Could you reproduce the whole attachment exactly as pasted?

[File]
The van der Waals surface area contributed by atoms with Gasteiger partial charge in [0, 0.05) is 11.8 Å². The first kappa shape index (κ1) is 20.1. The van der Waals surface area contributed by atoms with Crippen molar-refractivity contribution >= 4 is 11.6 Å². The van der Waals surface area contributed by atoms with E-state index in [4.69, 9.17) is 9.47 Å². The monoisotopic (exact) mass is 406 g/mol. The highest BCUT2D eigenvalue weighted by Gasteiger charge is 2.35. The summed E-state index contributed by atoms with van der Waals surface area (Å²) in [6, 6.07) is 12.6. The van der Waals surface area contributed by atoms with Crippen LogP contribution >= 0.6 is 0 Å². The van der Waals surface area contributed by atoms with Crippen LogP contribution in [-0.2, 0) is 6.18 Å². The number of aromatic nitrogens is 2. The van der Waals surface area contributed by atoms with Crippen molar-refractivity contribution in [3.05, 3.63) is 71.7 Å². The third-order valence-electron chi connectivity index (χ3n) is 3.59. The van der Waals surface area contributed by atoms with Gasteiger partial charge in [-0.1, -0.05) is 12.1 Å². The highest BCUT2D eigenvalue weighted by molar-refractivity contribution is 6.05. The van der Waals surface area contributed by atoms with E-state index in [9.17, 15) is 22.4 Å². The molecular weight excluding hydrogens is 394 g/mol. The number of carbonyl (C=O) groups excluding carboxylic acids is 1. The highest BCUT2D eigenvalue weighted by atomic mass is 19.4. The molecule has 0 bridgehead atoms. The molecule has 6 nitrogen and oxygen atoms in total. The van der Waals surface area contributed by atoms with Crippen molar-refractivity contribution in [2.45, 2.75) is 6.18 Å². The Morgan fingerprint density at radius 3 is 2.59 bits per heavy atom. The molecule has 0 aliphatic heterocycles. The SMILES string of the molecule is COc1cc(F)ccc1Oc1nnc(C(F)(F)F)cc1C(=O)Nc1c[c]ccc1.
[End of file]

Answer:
The van der Waals surface area contributed by atoms with Gasteiger partial charge in [0, 0.05) is 11.8 Å². The first kappa shape index (κ1) is 20.1. The van der Waals surface area contributed by atoms with Crippen molar-refractivity contribution >= 4 is 11.6 Å². The van der Waals surface area contributed by atoms with E-state index in [4.69, 9.17) is 9.47 Å². The monoisotopic (exact) mass is 406 g/mol. The highest BCUT2D eigenvalue weighted by Gasteiger charge is 2.35. The summed E-state index contributed by atoms with van der Waals surface area (Å²) in [6, 6.07) is 12.6. The van der Waals surface area contributed by atoms with Crippen LogP contribution >= 0.6 is 0 Å². The van der Waals surface area contributed by atoms with Crippen LogP contribution in [-0.2, 0) is 6.18 Å². The number of aromatic nitrogens is 2. The van der Waals surface area contributed by atoms with Crippen molar-refractivity contribution in [3.05, 3.63) is 71.7 Å². The third-order valence-electron chi connectivity index (χ3n) is 3.59. The van der Waals surface area contributed by atoms with Gasteiger partial charge in [-0.1, -0.05) is 12.1 Å². The highest BCUT2D eigenvalue weighted by molar-refractivity contribution is 6.05. The van der Waals surface area contributed by atoms with E-state index in [9.17, 15) is 22.4 Å². The molecular weight excluding hydrogens is 394 g/mol. The number of carbonyl (C=O) groups excluding carboxylic acids is 1. The highest BCUT2D eigenvalue weighted by atomic mass is 19.4. The molecule has 0 bridgehead atoms. The molecule has 6 nitrogen and oxygen atoms in total. The van der Waals surface area contributed by atoms with Crippen molar-refractivity contribution in [2.45, 2.75) is 6.18 Å². The Morgan fingerprint density at radius 3 is 2.59 bits per heavy atom. The molecule has 0 aliphatic heterocycles. The SMILES string of the molecule is COc1cc(F)ccc1Oc1nnc(C(F)(F)F)cc1C(=O)Nc1c[c]ccc1.